CHK2 localizes at the centrosomes in mitotic cells
To examine more closely the localization of CHK2, we generated stable U2OS cell lines that express the fusion protein GFP-CHK2 or Flag-CHK2 under the control of the doxycyclin-inducible promoter (Figure 3A). We first assessed the functionality of the GFP and Flag-tagged CHK2 proteins by examining their phosphorylation status in response to DNA damage induced by ionizing radiation (γ-IR). In response to gamma rays, the exogenous CHK2 fusion proteins were found phosphorylated on Thr 68, Thr 383/387 and Ser 516 suggesting that the kinases are fully active (see Additional file 1). In addition, we detected an increase in the phosphorylation of the CHK2 substrate CDC25 A (Ser 123) indicative of GFP- and Flag-CHK2 activation in the transduced cell lines relative to U2OS control cells (see Additional file 1). These data suggest that the doxycycline-inductible GFP-CHK2 and Flag-CHK2 proteins are functional kinases [2, 3].
In direct immunofluorescence experiments performed 48 h following doxycycline addition to the culture medium, we found GFP-CHK2 to be exclusively localized in the nucleus of interphase cells with no apparent centrosomal staining (Figure 3B). However, we detected GFP-CHK2 at the centrosomes in mitotic cells. We found a small subpopulation of GFP-CHK2 at the centrosomes from the late prophase/early prometaphase stage, where centrosomes separate and migrate to cell poles, until cytokinesis. We also observed GFP-CHK2 concentrated at the mid-body in late mitosis (Figure 3B). Similar results were obtained in immunostained cells expressing Flag-CHK2 fusion protein (Figure 3C). The centrosomal localization of GFP-CHK2 and Flag-CHK2 in mitotic cells was maintained when microtubules were depolymerized by nocodazole treatment, suggesting that CHK2 localizes to mitotic centrosomes in a microtubule-independent manner (see Additional file 2). To further control the reliability of these results, we also generated U2OS cell lines transduced with the doxycycline-inductible GFP, GFP-CHK1 and Flag-CHK1 constructs. Unlike GFP-CHK2 and Flag-CHK2, the GFP, GFP-CHK1 and Flag-CHK1 proteins, although induced at high levels in the U2OS cell lines, did not localize to the centrosomes in mitotic cells (see Additional file 3). In interphase cells expressing very high levels of GFP protein, some centrosomes appeared slightly stained but most cells did not stain at the centrosomes (see Additional file 3). Although these results suggest that the centrosomal localization revealed for GFP-CHK2 and Flag-CHK2 is specific, we decided to further support our findings by performing live-cell microscopy experiments. In living cells, we observed that a fraction of GFP-CHK2 was associated with the centrosomes during mitosis from early prometaphase until anaphase. In metaphase, GFP-CHK2 also localizes at the bipolar mitotic spindle. In contrast to GFP-CHK2, no specific enrichment of GFP at any particular structure was detected in mitotic cells (Figure 4 and Additional movie files 4 and 5). Collectively, our results indicate that a subpopulation of CHK2 localizes at centrosomes specifically in mitotic cells. These data are consistent with the novel function proposed for CHK2 in the mitotic spindle assembly and the progression of mitosis reported recently by others .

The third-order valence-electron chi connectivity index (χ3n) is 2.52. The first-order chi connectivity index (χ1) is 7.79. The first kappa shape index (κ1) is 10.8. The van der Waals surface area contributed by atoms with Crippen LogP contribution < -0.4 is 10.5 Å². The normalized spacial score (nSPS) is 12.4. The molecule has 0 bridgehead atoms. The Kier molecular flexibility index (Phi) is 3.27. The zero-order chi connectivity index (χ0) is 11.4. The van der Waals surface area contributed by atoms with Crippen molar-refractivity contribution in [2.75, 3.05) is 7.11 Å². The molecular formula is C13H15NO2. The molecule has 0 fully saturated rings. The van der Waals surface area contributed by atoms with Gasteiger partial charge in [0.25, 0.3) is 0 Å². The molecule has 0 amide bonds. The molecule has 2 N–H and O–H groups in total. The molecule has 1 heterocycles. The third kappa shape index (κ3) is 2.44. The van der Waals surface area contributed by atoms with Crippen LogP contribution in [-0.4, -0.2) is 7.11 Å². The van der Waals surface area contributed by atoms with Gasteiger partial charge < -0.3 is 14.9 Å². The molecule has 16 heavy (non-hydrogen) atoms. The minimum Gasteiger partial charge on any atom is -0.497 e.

Polo kinase 1 is required for CHK2 localization at centrosomes